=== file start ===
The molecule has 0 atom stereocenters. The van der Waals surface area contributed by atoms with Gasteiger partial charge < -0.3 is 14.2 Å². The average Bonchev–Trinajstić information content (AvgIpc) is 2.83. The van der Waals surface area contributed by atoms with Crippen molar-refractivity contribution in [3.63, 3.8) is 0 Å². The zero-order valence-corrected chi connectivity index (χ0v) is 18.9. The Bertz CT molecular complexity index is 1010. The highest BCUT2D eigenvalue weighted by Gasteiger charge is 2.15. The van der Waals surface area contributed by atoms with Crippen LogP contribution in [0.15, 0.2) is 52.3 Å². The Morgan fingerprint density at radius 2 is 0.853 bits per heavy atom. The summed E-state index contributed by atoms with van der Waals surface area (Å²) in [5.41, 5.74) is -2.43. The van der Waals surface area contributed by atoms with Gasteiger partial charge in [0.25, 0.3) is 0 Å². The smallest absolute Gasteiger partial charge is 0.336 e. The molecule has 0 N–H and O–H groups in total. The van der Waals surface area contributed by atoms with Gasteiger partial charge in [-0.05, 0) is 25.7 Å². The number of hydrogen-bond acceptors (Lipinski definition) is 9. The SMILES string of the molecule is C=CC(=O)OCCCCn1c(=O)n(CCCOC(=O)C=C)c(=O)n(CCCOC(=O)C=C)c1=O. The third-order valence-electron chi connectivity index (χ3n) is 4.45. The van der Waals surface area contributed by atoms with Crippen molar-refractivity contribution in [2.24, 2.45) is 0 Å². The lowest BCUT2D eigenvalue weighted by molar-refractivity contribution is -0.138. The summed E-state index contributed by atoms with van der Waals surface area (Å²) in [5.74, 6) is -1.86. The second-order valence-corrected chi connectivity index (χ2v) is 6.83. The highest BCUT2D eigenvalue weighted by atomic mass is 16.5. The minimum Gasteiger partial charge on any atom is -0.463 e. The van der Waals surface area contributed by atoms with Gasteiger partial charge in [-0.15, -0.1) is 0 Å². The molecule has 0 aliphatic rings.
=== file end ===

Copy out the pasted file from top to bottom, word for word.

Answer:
The molecule has 0 atom stereocenters. The van der Waals surface area contributed by atoms with Gasteiger partial charge < -0.3 is 14.2 Å². The average Bonchev–Trinajstić information content (AvgIpc) is 2.83. The van der Waals surface area contributed by atoms with Crippen molar-refractivity contribution in [3.63, 3.8) is 0 Å². The zero-order valence-corrected chi connectivity index (χ0v) is 18.9. The Bertz CT molecular complexity index is 1010. The highest BCUT2D eigenvalue weighted by Gasteiger charge is 2.15. The van der Waals surface area contributed by atoms with Crippen LogP contribution in [0.15, 0.2) is 52.3 Å². The Morgan fingerprint density at radius 2 is 0.853 bits per heavy atom. The summed E-state index contributed by atoms with van der Waals surface area (Å²) in [5.41, 5.74) is -2.43. The van der Waals surface area contributed by atoms with Gasteiger partial charge in [0.25, 0.3) is 0 Å². The smallest absolute Gasteiger partial charge is 0.336 e. The molecule has 0 N–H and O–H groups in total. The van der Waals surface area contributed by atoms with Gasteiger partial charge in [-0.05, 0) is 25.7 Å². The number of hydrogen-bond acceptors (Lipinski definition) is 9. The SMILES string of the molecule is C=CC(=O)OCCCCn1c(=O)n(CCCOC(=O)C=C)c(=O)n(CCCOC(=O)C=C)c1=O. The third-order valence-electron chi connectivity index (χ3n) is 4.45. The van der Waals surface area contributed by atoms with Crippen molar-refractivity contribution in [2.24, 2.45) is 0 Å². The lowest BCUT2D eigenvalue weighted by molar-refractivity contribution is -0.138. The summed E-state index contributed by atoms with van der Waals surface area (Å²) in [5.74, 6) is -1.86. The second-order valence-corrected chi connectivity index (χ2v) is 6.83. The highest BCUT2D eigenvalue weighted by atomic mass is 16.5. The minimum Gasteiger partial charge on any atom is -0.463 e. The van der Waals surface area contributed by atoms with Gasteiger partial charge in [-0.15, -0.1) is 0 Å². The molecule has 0 aliphatic rings.